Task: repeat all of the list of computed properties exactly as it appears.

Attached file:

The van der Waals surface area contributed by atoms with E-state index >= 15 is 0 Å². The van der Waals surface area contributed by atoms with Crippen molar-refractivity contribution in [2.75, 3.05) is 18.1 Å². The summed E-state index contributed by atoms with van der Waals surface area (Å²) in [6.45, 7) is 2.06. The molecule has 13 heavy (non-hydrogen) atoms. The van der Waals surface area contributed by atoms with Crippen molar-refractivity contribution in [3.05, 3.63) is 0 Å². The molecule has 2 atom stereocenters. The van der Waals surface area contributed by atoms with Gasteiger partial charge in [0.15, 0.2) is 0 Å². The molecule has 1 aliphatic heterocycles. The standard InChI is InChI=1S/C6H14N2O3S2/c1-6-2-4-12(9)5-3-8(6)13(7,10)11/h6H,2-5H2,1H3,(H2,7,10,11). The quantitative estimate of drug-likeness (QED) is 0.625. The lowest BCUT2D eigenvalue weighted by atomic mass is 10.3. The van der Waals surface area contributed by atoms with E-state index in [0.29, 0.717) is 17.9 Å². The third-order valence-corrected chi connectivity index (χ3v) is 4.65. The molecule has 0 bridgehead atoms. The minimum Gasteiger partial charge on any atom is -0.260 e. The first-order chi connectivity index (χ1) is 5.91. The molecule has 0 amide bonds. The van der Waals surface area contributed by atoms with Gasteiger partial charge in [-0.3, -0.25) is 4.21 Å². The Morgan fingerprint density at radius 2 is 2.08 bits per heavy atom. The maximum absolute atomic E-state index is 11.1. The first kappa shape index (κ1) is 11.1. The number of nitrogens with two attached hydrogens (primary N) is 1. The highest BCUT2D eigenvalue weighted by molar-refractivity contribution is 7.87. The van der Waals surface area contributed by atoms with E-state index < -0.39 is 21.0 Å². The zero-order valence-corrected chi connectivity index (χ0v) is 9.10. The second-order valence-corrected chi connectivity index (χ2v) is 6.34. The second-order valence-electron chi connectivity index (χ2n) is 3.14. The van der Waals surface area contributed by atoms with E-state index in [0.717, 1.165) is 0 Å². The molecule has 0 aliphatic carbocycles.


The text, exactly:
The van der Waals surface area contributed by atoms with E-state index >= 15 is 0 Å². The van der Waals surface area contributed by atoms with Crippen molar-refractivity contribution in [2.75, 3.05) is 18.1 Å². The summed E-state index contributed by atoms with van der Waals surface area (Å²) in [6.45, 7) is 2.06. The molecule has 13 heavy (non-hydrogen) atoms. The van der Waals surface area contributed by atoms with Crippen molar-refractivity contribution in [3.05, 3.63) is 0 Å². The molecule has 2 atom stereocenters. The van der Waals surface area contributed by atoms with Gasteiger partial charge in [0.15, 0.2) is 0 Å². The molecule has 1 aliphatic heterocycles. The standard InChI is InChI=1S/C6H14N2O3S2/c1-6-2-4-12(9)5-3-8(6)13(7,10)11/h6H,2-5H2,1H3,(H2,7,10,11). The quantitative estimate of drug-likeness (QED) is 0.625. The lowest BCUT2D eigenvalue weighted by atomic mass is 10.3. The van der Waals surface area contributed by atoms with E-state index in [0.29, 0.717) is 17.9 Å². The third-order valence-corrected chi connectivity index (χ3v) is 4.65. The molecule has 0 bridgehead atoms. The minimum Gasteiger partial charge on any atom is -0.260 e. The first-order chi connectivity index (χ1) is 5.91. The molecule has 0 amide bonds. The van der Waals surface area contributed by atoms with Gasteiger partial charge in [-0.3, -0.25) is 4.21 Å². The Morgan fingerprint density at radius 2 is 2.08 bits per heavy atom. The maximum absolute atomic E-state index is 11.1. The first kappa shape index (κ1) is 11.1. The number of nitrogens with two attached hydrogens (primary N) is 1. The highest BCUT2D eigenvalue weighted by molar-refractivity contribution is 7.87. The van der Waals surface area contributed by atoms with E-state index < -0.39 is 21.0 Å². The zero-order valence-corrected chi connectivity index (χ0v) is 9.10. The second-order valence-corrected chi connectivity index (χ2v) is 6.34. The second-order valence-electron chi connectivity index (χ2n) is 3.14. The van der Waals surface area contributed by atoms with E-state index in [0.717, 1.165) is 0 Å². The molecule has 0 aliphatic carbocycles.